The ruling by the 6th U.S. Circuit Court of Appeals, which upheld a decision by a lower court judge, came one day after Stein sued in federal court in Pennsylvania to try to force a statewide recount of U.S. presidential votes there.
A recount three weeks after the fact cannot avoid the appearance of dirty tricks. Indeed, if the results in any of the states in question were overturned at this late date, Donald Trump’s supporters would suspect malfeasance — and be justified in doing so.
Local officials in Wisconsin will decide for themselves how to carry out a presidential election recount after a state judge on Tuesday rejected a lawsuit by former Green Party candidate Jill Stein to have the ballots counted by hand.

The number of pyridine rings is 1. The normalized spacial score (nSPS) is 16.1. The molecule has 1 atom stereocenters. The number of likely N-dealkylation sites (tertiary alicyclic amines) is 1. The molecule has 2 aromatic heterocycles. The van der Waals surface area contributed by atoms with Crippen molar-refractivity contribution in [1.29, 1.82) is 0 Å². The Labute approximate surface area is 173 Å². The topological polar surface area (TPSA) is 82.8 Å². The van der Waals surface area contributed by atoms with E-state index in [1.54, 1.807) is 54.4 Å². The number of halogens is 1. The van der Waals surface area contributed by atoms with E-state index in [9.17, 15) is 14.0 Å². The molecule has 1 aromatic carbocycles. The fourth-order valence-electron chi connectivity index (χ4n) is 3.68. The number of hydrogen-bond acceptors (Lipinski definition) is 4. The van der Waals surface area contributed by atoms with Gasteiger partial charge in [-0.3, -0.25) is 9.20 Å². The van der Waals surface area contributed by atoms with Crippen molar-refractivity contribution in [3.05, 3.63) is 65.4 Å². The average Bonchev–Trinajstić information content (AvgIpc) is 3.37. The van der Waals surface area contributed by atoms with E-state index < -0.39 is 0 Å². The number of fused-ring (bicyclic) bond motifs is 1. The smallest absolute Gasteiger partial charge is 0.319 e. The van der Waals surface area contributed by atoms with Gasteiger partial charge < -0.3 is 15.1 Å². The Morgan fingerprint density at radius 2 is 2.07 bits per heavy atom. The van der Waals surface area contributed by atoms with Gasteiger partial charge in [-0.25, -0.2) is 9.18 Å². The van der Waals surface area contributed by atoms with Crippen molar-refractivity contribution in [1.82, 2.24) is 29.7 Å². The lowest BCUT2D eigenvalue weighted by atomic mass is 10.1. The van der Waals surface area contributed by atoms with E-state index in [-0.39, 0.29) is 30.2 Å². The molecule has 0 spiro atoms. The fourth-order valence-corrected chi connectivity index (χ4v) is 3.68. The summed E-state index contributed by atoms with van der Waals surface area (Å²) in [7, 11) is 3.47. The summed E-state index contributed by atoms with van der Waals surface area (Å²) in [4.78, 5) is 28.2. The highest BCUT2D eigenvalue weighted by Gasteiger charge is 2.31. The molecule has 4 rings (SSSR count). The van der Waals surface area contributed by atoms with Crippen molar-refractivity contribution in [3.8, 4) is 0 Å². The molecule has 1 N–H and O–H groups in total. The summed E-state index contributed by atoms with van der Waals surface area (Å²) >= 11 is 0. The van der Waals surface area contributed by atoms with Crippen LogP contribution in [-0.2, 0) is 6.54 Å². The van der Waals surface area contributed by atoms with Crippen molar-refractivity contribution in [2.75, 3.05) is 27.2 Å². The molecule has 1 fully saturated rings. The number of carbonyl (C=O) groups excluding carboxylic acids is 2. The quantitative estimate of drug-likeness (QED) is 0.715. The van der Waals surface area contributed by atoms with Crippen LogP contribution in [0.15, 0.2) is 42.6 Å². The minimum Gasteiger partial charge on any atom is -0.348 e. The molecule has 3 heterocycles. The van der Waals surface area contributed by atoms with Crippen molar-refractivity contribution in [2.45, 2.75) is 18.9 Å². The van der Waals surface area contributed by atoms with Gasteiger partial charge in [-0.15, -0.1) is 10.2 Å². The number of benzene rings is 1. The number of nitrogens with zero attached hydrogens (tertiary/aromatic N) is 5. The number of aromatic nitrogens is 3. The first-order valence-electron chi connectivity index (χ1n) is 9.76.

The recount in Wisconsin is primarily focused on Russian hacking, not on the more easily understood line of inquiry of different voting technologies reporting different margins of victory for Trump despite their location.
While Stein’s effort this week may have spurred hope among disappointed supporters of Democratic candidate Hillary Clinton, the chances of such recounts – if they take place – overturning the overall result from the election are extremely slim.
An inside look at a bipartisan election office in Kansas City. Here the talk is politically neutral with the goal of safeguarding the vote. It might seem counterintuitive, but the staff’s biggest concern isn’t necessarily who wins and who loses.